What's more, the missile launched by the North on Thursday is believed to be the largest ICBM ever tested by the country, and comes after a failed test earlier this month.
The launch occurred as President Biden and other leaders of NATO states gathered in Brussels for back-to-back-to-back summits with NATO, the EU and the G7 where his hopes of convincing the Europeans to ratchet up economic sanctions on Russia will likely collide with their reluctance to risk supplies of Russian energy.
The suspected ICBM reached an altitude of 6,000 kilometers (3,728 miles) and traveled a distance of 1,080 kilometers (671 miles) with a flight time of 71 minutes before landing in the waters off Japan's western coast, Japan's Defense Ministry revealed in a press conference held after the launch.
Given the high altitude reached by the missile, the Japanese believe it is a "new type of ICBM". Japan's Vice Defense Minister Makoto Oniki said the missile landed inside Japan's Exclusive Economic Zone, 170 kilometers (106 miles) west of Cape Tappi on the northern tip of Japan's main island of Honshu, Oniki said.
Thursday's launch is North Korea's 11th of the year, including one on March 16 which is presumed to have failed, and its longest-range test since November 2017
As one might imagine, the South Koreans "strongly condemned" their neighbors to the North for violating their self-imposed moratorium on ICBM testing. Moon said Pyongyang was causing a "serious threat" to the Korean Peninsula as well as the international community. Of course, Moon will soon be succeeded by President-elect Yoon Suk Yeol, a conservative anti-North hawk, who won a bitter electoral battle when South Koreans went to the polls earlier this month.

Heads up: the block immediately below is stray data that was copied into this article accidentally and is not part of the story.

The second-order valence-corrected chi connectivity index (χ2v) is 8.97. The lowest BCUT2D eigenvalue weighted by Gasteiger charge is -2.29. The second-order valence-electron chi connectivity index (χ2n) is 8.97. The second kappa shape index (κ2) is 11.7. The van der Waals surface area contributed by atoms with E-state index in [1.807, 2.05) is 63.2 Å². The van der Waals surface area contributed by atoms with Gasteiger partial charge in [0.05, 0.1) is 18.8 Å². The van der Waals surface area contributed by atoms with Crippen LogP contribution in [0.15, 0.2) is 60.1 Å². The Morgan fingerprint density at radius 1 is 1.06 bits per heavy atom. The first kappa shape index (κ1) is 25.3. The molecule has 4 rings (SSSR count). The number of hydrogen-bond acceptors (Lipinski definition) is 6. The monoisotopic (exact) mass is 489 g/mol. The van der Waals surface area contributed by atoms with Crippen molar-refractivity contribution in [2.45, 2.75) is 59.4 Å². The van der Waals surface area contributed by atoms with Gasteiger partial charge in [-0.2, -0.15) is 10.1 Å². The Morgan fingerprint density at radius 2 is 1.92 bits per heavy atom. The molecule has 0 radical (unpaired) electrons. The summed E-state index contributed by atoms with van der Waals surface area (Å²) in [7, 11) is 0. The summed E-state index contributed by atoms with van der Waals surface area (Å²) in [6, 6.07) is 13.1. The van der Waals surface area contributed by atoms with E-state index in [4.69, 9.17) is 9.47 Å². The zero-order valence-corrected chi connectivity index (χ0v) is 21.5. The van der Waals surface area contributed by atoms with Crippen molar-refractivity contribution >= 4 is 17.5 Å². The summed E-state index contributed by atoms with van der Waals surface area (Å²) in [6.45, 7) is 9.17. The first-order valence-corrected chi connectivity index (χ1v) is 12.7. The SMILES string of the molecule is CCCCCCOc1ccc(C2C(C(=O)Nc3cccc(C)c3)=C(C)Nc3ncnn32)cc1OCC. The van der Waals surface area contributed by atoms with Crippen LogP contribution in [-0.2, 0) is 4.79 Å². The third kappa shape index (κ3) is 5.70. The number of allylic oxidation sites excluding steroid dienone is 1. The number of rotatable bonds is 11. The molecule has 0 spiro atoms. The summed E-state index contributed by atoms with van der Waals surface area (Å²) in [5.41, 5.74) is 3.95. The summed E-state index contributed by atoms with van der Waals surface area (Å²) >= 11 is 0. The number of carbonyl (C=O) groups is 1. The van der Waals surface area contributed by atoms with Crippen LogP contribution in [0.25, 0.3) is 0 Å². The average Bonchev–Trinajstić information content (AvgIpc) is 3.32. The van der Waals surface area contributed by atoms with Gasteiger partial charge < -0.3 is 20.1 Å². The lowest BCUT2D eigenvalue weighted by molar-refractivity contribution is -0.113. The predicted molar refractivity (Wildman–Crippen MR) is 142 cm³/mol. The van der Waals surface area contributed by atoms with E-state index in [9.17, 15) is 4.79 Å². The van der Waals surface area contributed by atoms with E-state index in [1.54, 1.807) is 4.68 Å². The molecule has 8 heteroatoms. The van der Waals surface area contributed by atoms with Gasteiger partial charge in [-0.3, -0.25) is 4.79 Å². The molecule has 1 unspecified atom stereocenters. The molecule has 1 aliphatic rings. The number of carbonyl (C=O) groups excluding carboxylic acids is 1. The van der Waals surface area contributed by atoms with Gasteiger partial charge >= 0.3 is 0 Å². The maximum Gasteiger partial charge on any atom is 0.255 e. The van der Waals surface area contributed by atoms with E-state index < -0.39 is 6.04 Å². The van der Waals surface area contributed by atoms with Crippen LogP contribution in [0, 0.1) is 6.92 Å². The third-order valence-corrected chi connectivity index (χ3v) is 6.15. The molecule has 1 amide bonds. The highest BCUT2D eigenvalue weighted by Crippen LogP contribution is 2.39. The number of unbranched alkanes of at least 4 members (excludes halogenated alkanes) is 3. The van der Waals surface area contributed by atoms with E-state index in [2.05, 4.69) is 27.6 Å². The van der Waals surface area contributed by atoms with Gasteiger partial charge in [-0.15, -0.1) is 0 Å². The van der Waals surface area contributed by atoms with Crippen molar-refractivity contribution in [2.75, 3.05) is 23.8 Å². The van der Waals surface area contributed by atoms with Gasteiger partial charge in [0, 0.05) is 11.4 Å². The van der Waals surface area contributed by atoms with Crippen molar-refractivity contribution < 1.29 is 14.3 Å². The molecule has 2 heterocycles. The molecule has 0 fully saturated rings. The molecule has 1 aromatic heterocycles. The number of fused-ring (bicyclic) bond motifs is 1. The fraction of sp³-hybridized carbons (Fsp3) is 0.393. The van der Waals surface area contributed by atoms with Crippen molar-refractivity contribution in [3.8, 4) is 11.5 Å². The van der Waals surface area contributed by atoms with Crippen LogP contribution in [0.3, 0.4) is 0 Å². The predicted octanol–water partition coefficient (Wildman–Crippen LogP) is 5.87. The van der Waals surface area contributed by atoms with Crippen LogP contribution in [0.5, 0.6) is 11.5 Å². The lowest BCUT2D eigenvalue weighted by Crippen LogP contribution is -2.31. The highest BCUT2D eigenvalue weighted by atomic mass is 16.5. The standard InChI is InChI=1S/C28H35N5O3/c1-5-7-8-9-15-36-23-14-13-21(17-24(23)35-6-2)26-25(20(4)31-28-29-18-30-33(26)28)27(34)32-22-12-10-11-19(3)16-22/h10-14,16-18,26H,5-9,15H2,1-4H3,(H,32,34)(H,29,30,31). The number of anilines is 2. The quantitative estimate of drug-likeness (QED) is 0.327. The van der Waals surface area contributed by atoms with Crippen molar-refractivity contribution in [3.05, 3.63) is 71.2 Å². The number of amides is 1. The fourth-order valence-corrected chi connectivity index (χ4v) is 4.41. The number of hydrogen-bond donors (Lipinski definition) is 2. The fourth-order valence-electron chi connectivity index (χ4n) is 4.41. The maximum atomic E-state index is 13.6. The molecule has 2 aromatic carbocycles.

Japanese Prime Minister Fumio Kishida also condemned the launch, speaking to reporters in Belgium: "It is a reckless and unacceptable act, and I strongly condemn it."
Defense analysts scrutinizing the launch said the new ICBM may be a new generation of missile with the capacity to easily reach the continental US, according to CNN.
"North Korea appears to have conducted a 'lofted' missile test. This is a tactic often employed by them to test longer range systems without more provocatively overflying another country," said Joseph Dempsey, research associate for defense and military analysis at the International Institute for Strategic Studies in London.
He said the preliminary data of Thursday's test indicate it could be a Hwasong-17, a much larger ICBM than the Hwasong-15 tested in 2017.
Kim Dong-yub, a professor at the University of North Korean Studies in Seoul, said data indicates Thursday's missile could have a maximum range of about 15,000 kilometers (9,320 miles) -- theoretically putting it within reach of the continental United States, depending on the weight of the warhead it would carry -- and about 3,000 kilometers (1,864 miles) further than the Hwasong-15.
Despite the potentially extended range, Kim said Pyongyang has still not demonstrated it has mastered the technology required to enable a warhead to successfully re-enter the Earth's atmosphere into the final stages of flight.
Pyongyang has conducted 10 other missile tests since the start of the year, more than in all of 2021. The North has also carried out multiple rounds of artillery tests over the weekend.